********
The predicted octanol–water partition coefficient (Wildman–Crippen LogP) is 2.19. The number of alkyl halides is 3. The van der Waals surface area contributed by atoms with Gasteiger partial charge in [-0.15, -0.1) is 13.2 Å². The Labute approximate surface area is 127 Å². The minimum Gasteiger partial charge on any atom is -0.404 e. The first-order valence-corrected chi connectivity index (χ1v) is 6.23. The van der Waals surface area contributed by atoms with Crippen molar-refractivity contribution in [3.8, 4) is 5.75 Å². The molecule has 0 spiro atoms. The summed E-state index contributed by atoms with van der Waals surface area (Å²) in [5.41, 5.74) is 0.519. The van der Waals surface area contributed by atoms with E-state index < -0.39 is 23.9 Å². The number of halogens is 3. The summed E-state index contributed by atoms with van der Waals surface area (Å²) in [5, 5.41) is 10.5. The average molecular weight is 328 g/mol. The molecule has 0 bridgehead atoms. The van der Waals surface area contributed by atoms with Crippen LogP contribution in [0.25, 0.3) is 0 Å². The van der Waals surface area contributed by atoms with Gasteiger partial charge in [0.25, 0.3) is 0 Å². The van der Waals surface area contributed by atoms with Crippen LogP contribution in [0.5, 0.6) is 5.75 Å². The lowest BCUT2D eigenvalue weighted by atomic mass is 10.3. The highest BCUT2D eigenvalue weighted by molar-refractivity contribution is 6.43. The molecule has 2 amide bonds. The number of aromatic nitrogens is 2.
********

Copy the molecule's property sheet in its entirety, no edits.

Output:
The predicted octanol–water partition coefficient (Wildman–Crippen LogP) is 2.19. The number of alkyl halides is 3. The van der Waals surface area contributed by atoms with Gasteiger partial charge in [-0.15, -0.1) is 13.2 Å². The Labute approximate surface area is 127 Å². The minimum Gasteiger partial charge on any atom is -0.404 e. The first-order valence-corrected chi connectivity index (χ1v) is 6.23. The van der Waals surface area contributed by atoms with Crippen molar-refractivity contribution in [3.8, 4) is 5.75 Å². The molecule has 0 spiro atoms. The summed E-state index contributed by atoms with van der Waals surface area (Å²) in [5.41, 5.74) is 0.519. The van der Waals surface area contributed by atoms with E-state index < -0.39 is 23.9 Å². The number of halogens is 3. The summed E-state index contributed by atoms with van der Waals surface area (Å²) in [5, 5.41) is 10.5. The average molecular weight is 328 g/mol. The molecule has 0 bridgehead atoms. The van der Waals surface area contributed by atoms with Crippen LogP contribution in [0.25, 0.3) is 0 Å². The van der Waals surface area contributed by atoms with Gasteiger partial charge in [0.25, 0.3) is 0 Å². The van der Waals surface area contributed by atoms with Crippen LogP contribution in [0.5, 0.6) is 5.75 Å². The lowest BCUT2D eigenvalue weighted by atomic mass is 10.3. The highest BCUT2D eigenvalue weighted by molar-refractivity contribution is 6.43. The molecule has 2 amide bonds. The number of aromatic nitrogens is 2.